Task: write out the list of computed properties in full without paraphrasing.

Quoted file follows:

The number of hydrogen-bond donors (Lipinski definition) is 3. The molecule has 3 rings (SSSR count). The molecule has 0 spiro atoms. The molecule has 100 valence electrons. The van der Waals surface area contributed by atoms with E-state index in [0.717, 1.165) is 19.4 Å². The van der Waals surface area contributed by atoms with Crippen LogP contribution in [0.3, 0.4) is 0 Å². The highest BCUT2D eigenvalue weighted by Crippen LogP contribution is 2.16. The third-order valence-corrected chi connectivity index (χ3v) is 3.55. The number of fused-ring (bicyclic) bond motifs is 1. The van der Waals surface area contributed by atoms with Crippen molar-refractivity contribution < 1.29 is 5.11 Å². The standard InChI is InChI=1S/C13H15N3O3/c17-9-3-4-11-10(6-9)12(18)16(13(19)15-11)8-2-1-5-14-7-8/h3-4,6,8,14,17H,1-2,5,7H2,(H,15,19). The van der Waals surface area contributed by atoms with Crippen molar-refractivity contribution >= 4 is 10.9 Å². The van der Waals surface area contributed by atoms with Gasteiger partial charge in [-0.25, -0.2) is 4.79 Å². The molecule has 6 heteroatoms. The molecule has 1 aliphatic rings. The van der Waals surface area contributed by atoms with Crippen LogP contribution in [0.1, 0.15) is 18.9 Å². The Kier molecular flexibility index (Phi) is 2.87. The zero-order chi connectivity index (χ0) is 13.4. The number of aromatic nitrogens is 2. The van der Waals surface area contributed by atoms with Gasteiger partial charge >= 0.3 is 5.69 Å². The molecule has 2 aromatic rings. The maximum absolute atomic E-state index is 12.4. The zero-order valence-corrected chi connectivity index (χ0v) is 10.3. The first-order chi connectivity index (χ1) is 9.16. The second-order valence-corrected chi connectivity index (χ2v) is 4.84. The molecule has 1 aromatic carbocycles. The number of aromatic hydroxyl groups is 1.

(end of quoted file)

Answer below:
The number of hydrogen-bond donors (Lipinski definition) is 3. The molecule has 3 rings (SSSR count). The molecule has 0 spiro atoms. The molecule has 100 valence electrons. The van der Waals surface area contributed by atoms with E-state index in [0.717, 1.165) is 19.4 Å². The van der Waals surface area contributed by atoms with Crippen LogP contribution in [0.3, 0.4) is 0 Å². The highest BCUT2D eigenvalue weighted by Crippen LogP contribution is 2.16. The third-order valence-corrected chi connectivity index (χ3v) is 3.55. The number of fused-ring (bicyclic) bond motifs is 1. The van der Waals surface area contributed by atoms with Crippen molar-refractivity contribution < 1.29 is 5.11 Å². The standard InChI is InChI=1S/C13H15N3O3/c17-9-3-4-11-10(6-9)12(18)16(13(19)15-11)8-2-1-5-14-7-8/h3-4,6,8,14,17H,1-2,5,7H2,(H,15,19). The van der Waals surface area contributed by atoms with Crippen molar-refractivity contribution >= 4 is 10.9 Å². The van der Waals surface area contributed by atoms with Gasteiger partial charge in [-0.25, -0.2) is 4.79 Å². The molecule has 6 heteroatoms. The molecule has 1 aliphatic rings. The van der Waals surface area contributed by atoms with Crippen LogP contribution in [0.1, 0.15) is 18.9 Å². The Kier molecular flexibility index (Phi) is 2.87. The zero-order chi connectivity index (χ0) is 13.4. The number of aromatic nitrogens is 2. The van der Waals surface area contributed by atoms with Gasteiger partial charge >= 0.3 is 5.69 Å². The molecule has 2 aromatic rings. The maximum absolute atomic E-state index is 12.4. The zero-order valence-corrected chi connectivity index (χ0v) is 10.3. The first-order chi connectivity index (χ1) is 9.16. The second-order valence-corrected chi connectivity index (χ2v) is 4.84. The molecule has 1 aromatic carbocycles. The number of aromatic hydroxyl groups is 1.